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HireScores.com Recruitment ForumRecruiters, Employers & Suppliers CentreGeneral employer topics (Moderators: HireScores.com admin, HireScoresMark)What Exactly Is Flexible Working?
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Author Topic: What Exactly Is Flexible Working?  (Read 2168 times)
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« on: October 10, 2009, 03:21:23 PM »

When people think about flexible working, they mainly imagine part time work, but the term encompasses a huge range of different ways of working and new options are being added all the time. Here are some of the options on offer:

Flexitime: employees work an agreed number of hours over a set period. Usually some core hours are agreed, with flexible start and finish times and the option of time off in lieu if more hours are worked.

Compressed hours: working more hours in a shorter period, for example, working four long days instead of five shorter ones.

Annualised or seasonal hours: employees work longer hours in busy periods and fewer hours at other times of the year/season.

Homeworking or teleworking: employees work from home because their job is suited to homeworking, work from home a day or more a week or work from home on an occasional basis.

Job shares: two employees share the same job, with the work usually divided 50:50 so each employee works 2.5 days a week, although some people choose to work on alternate weeks instead. Not all job shares are split evenly.
Term-time only work: employees work during school term-times only, and have the holidays off.
Temporary reduced hours/phased return or retirement: reduced hours agreed on a temporary basis, for instance by mothers returning after maternity leave or by people heading towards retirement. The time period for reduced hours is usually agreed beforehand.

Part-time work: working reduced hours from the normal 9-5 day.

Some employees use a variety of flexible options, for instance, working part time with one day working from home.

Clare Dean works part time as a Human Resources Manager for a Sales and Marketing consultancy based in Ascot. Her hours are 9.30am to 3pm 4 days per week which allows her to see her two small children. She switched from a full time job around half a year ago after seeing her current job advertised on WorkingMums website. “I realised that as much as we needed for me to work full time financially, I actually wasn't able to devote to anyone ie my children, my husband, my job and myself - enough time and energy resulting in all areas of our lives being affected and me having to leave my job after 7 years (in post) to be able to readdress the balance and satisfy us all,” she says.

Jenny Keen also got her job as a home-based estate agent through WorkingMums. She works 16 hours a week around her three year old, who attends preschool. She had taken three years out of the workplace after giving birth.

Kam Kaur is a local government worker and single parent of two primary school-aged children. She works compressed hours. This means she works longer hours for four days a week, allowing her to have Fridays off to pick up her children from school. She says the flexibility this gives her is invaluable.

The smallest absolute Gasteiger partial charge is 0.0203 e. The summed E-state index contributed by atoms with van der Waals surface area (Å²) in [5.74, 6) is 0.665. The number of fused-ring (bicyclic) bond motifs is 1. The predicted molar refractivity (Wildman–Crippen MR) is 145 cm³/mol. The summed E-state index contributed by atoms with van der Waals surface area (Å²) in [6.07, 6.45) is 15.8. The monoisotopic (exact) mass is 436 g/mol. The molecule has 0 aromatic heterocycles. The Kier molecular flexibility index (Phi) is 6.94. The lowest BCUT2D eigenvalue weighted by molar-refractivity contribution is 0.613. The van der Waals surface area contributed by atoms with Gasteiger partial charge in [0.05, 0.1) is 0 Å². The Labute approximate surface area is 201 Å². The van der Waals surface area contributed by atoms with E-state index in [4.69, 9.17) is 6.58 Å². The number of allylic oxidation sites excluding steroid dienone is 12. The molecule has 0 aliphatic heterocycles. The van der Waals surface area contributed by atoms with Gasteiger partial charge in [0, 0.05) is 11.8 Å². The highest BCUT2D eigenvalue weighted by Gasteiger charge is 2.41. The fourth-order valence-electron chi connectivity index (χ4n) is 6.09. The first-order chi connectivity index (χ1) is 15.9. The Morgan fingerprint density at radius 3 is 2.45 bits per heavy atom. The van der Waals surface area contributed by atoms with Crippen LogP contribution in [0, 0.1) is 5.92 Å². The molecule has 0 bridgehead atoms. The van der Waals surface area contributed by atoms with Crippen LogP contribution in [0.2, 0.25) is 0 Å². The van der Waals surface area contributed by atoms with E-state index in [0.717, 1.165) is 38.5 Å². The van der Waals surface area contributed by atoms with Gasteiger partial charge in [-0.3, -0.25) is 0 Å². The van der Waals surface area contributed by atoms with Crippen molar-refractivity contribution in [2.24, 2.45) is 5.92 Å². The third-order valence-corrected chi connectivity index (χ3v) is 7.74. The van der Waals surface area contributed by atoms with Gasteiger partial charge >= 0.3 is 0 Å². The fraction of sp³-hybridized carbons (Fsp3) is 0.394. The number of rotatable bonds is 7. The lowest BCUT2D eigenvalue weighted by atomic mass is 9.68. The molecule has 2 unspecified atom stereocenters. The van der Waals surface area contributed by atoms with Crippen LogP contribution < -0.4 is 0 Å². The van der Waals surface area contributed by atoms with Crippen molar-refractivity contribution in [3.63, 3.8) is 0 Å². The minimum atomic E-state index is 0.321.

WorkingMums.co.uk is a jobsite and community that helps recruiters meet the needs of today’s demanding and constantly changing business environments. It provides its clients with access to highly skilled and experienced professionals who are looking for flexible, part and full-time office and home-based job opportunities. The WorkingMums.co.uk database holds over 40,000 qualified candidates that span a large range of experience and professions including, finance and accounting, sales, marketing and PR, IT, secretarial, HR and administration. Suitable for both senior and support roles with over five years experience in their industry.
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Robin Tetley
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« Reply #1 on: October 11, 2009, 01:59:47 PM »

I used to work four long days in a past job and have three days off. That was great. Though not flexible they happened to be my shifts. Now I am a "flexible worker" I guess, or a "homeworker" anyway. It's wonderful to be able to choose what hours you work.

What do others think of this report?
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« Reply #2 on: October 15, 2009, 04:39:47 PM »

I reckon if parents of kids can get part time jobs or jobs that they can do around dropping their kids off at school and picking them up again then that's good.
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Gota
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« Reply #3 on: October 16, 2009, 04:24:15 PM »

I agree with the last point and I think that anything that makes work easier for an employee should be welcomed with open arms. As long as the finished work product is the same the employer should be applauded.
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Jasper9
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« Reply #4 on: October 29, 2010, 01:22:32 PM »

Flexible working was introduced to enable public sector workers to go home early on a Friday (if they go in at all!) after accumulating time by having reduced lunch "hours" and getting in "early".  Some can use this ruse to get two extra days off a month.

At least it saves them having to look busy for a full working week.
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